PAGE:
Continuing Tales

The Enticement

A Labyrinth Story
by Scattered Logic

Part 13 of 16

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Sarah flinched when she felt a soft touch on her shoulder. Peeking out through her fingers, she saw Jareth.

"Is something wrong?" he asked, puzzled.

At seeing him standing so close, Sarah jumped back, dropping her hands from her face. Her breath rapidly hitched in her lungs once, twice, a third time but showed no signs of slowing. She struggled to bring her breathing under control and failed.

Jareth grasped her by the arms. "Sarah? Are you ill?"

"I think," she gasped between breaths, "I think..."

Black dots swam before her eyes and the sudden fear that she was going to pass out stabbed at her. Alarmed, she broke away from Jareth. Grabbing the paper bag that had held the apples, she began to breathe into it. After a few moments, her breathing came under control.

Embarrassed, Sarah tossed the bag onto the counter and glanced at Jareth. He was obviously confused and...was that concern she saw? Her eyes quickly slid away from his.

"I couldn't seem to stop," she said, rubbing her eyes. "I’ve never done that before."

"What happened?" he demanded.

"I was hyperventilating."

"And that means?"

"It's when you breathe way too fast. It can be a caused by a..." her voice trailed off. Had she really been having a panic attack? She never had one before. But then, she’d never had the shocking realization that she was in love with the Goblin King before, either.

"I just got a little overwhelmed," she finally said. "The holiday and...everything." She waved her hand vaguely.

"Why were you breathing into that bag?" he asked, frowning. "That is an odd thing to do."

Sarah laughed weakly. "It corrects the amount of carbon dioxide in my blood," she answered. At his confused expression, she just shook her hand. "It doesn't matter. I'm fine now."

Jareth gave her a disbelieving look. "You are overly tired. In the past few days, you have slept little. These naps you have taken are not helping you to rest."

"I'll be fine," Sarah insisted. "I'll make dinner and everything will be okay."

He arched an eyebrow. "The meal is unimportant," he said mildly.

"No," she shook her head. "It’s Christmas and we’ll have Christmas dinner."

She could hear shrillness creeping into her voice and she grimaced. He didn’t seem to understand that this was the last Christmas dinner she would have. He was wrong, it was important.

"Then I shall assist you in preparing the meal," he said.

Her eyebrows shot up. "You don’t even wash dishes. How are you going to help?"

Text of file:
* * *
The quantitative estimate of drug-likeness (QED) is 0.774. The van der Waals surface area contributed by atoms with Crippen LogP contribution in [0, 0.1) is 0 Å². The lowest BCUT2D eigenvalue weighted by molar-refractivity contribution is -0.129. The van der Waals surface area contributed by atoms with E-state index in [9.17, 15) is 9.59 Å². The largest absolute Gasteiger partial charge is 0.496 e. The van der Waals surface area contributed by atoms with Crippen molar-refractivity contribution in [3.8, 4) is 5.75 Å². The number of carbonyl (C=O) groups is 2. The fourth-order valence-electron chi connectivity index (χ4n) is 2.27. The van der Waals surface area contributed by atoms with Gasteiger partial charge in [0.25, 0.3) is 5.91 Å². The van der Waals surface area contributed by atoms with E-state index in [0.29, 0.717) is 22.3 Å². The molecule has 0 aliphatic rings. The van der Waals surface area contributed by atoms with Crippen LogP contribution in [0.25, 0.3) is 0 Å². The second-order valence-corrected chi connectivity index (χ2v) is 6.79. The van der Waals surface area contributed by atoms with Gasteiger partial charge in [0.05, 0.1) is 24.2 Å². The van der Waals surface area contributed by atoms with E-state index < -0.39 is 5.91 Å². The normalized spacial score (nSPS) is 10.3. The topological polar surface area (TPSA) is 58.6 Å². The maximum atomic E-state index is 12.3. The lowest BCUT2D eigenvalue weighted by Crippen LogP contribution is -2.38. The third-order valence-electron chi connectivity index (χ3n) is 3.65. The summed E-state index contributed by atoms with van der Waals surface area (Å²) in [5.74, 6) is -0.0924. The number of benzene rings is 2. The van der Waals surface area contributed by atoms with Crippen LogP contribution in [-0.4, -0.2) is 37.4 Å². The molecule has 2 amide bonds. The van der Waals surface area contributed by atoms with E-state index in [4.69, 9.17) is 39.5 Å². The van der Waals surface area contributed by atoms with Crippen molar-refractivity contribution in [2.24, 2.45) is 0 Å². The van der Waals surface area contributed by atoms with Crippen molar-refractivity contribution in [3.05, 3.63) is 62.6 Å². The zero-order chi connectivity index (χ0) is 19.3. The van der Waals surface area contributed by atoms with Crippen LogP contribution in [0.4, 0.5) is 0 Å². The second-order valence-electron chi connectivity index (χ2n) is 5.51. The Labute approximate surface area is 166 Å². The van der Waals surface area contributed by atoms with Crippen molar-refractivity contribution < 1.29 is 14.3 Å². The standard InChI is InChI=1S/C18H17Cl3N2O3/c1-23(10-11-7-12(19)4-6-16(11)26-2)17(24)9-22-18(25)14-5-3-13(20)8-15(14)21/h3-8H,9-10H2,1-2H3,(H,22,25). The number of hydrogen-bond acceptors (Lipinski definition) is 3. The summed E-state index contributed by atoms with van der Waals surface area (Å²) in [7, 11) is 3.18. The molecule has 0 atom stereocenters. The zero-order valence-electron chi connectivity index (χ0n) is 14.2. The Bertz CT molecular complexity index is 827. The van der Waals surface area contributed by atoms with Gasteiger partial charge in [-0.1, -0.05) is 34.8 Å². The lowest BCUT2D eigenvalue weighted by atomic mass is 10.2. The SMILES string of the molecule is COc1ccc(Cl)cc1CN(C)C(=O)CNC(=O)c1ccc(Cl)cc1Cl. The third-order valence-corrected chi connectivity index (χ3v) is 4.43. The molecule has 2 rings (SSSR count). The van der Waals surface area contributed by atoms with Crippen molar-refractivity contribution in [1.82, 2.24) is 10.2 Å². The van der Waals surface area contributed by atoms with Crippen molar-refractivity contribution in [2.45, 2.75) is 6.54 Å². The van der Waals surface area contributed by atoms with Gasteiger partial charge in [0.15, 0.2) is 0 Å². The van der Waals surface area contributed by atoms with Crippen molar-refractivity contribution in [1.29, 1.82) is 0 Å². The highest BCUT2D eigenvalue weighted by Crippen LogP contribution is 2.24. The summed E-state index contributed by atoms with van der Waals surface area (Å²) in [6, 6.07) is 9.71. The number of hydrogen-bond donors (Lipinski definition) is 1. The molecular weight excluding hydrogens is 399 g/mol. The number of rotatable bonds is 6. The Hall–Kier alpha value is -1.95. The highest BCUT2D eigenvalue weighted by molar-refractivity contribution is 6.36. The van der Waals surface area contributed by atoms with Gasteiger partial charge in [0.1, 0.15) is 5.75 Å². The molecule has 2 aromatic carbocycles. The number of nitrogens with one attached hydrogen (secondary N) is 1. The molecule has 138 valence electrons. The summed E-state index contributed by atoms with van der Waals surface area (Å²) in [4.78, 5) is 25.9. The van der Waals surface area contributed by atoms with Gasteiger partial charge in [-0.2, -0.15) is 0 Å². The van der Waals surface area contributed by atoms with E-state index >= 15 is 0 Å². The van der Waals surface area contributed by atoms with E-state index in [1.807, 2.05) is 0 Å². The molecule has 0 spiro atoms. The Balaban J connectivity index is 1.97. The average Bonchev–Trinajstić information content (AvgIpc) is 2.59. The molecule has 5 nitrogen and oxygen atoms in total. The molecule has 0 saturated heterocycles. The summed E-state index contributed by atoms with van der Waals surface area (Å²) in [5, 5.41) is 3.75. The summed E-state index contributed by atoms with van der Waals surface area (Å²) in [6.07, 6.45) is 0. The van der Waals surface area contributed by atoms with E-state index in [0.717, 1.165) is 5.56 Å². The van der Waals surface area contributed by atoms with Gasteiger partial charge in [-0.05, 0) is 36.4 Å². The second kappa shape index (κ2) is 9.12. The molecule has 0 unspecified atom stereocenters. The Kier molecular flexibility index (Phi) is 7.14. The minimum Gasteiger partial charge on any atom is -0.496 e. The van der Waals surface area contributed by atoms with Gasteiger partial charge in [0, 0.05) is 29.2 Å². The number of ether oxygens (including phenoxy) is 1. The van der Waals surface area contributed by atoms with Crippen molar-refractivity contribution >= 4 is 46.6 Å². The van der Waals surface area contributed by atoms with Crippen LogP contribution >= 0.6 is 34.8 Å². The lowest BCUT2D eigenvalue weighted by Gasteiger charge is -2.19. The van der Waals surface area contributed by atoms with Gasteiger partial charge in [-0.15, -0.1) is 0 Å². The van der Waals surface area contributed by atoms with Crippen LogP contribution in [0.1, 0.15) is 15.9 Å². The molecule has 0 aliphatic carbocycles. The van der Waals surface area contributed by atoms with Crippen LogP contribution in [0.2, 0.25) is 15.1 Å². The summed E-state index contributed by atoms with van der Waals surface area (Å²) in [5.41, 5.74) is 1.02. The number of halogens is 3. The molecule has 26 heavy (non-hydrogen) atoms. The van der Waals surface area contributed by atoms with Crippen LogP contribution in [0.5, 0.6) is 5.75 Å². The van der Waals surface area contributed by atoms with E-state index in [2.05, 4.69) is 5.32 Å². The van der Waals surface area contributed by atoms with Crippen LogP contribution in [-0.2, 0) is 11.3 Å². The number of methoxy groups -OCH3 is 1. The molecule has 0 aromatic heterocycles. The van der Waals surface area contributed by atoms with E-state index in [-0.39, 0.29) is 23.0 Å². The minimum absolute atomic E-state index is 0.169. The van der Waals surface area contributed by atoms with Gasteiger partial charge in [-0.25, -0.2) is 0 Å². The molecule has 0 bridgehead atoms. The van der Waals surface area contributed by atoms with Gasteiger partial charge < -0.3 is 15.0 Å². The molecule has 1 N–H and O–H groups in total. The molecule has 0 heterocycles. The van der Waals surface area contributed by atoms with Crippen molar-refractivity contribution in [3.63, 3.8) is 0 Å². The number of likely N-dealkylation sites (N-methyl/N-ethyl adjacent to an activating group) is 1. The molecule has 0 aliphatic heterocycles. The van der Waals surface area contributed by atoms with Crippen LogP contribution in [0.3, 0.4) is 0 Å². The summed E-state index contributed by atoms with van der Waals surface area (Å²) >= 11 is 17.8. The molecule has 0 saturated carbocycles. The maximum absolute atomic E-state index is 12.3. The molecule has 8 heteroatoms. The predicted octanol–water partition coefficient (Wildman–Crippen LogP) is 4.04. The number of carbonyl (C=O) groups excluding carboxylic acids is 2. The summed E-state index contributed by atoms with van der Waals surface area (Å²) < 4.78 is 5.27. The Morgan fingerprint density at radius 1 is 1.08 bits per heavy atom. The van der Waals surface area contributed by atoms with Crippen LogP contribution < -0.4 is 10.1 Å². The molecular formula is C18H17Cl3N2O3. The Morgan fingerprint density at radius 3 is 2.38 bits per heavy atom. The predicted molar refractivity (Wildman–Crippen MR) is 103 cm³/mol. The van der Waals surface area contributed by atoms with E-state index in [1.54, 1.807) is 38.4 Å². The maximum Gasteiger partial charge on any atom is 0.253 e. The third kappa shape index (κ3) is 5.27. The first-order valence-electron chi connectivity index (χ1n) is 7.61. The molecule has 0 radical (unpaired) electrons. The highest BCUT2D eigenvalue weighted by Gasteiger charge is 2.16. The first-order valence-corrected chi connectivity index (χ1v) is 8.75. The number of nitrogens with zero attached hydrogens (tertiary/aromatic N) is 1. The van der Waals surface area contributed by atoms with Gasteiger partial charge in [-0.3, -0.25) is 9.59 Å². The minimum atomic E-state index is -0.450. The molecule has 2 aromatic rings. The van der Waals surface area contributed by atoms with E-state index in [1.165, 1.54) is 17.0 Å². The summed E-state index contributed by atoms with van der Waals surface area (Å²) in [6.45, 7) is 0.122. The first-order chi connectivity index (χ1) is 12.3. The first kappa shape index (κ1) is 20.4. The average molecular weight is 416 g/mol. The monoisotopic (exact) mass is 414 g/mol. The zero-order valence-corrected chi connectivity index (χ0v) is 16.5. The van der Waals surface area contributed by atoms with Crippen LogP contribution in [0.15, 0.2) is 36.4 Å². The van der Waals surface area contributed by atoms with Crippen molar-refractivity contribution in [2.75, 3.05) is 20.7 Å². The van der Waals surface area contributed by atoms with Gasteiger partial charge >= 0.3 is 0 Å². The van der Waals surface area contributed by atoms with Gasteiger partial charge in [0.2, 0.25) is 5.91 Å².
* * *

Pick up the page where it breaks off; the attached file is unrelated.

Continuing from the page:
"You will instruct me," Jareth said simply.

Astonished, her mouth dropped open. The thought of teaching Jareth to cook threatened to send her back into hyperventilation.

"No," she shook her head. "It’s not that I don’t appreciate the offer, but it would be easier if I did it myself. You go read and I’ll make dinner."

"Is there going to be a repeat of this hyper... hyper...?" Jareth made a frustrated gesture.

Sarah flushed. "I don’t think so."

His eyes narrowed and he looked her over carefully before nodding reluctantly.

She let out a sigh of relief when he returned to the sofa and picked up his book.


Sarah sat at the dining table, peeling apples for the pie and stealing little glances at Jareth as he sat, absorbed in reading. How had it happened? How had she fallen in love with him?

‘Don’t be stupid,’ her mind sneered. ‘You’ve been half in love with him since you were 15 years old. All you’ve done is taken the last few steps toward the inevitable.’

She frowned suddenly. What would happen to her when they went back to the Underground?

You have no power over me.

It had barely been true when she first spoke those words and it certainly wasn't true any longer. She was entirely too vulnerable now. What would life be like there for a woman in love with a king? A king who didn’t love her in return.

Sarah closed her eyes against the tears that threatened to rise. She drew in a shuddering breath and opened her eyes to find Jareth silently watching her. She quickly looked down and concentrated on peeling the apples.


Jareth had been keeping surreptitious watch over Sarah while she worked at the dining table. Her earlier ailment concerned him greatly. But, he supposed it was only natural that he would be worried, she was the key to returning to the Underground and he certainly didn't want her to become ill.

He glanced up from his book and saw that she was sitting with her eyes closed and a melancholy expression on her face. He had hoped that this holiday would not be painful for her. Her earlier mood had been so buoyant and he wasn't certain what had caused it to change.

As he watched, Sarah opened her eyes. When she met his gaze, he had a split second to recognize an almost despairing look flash through her eyes before they lowered again.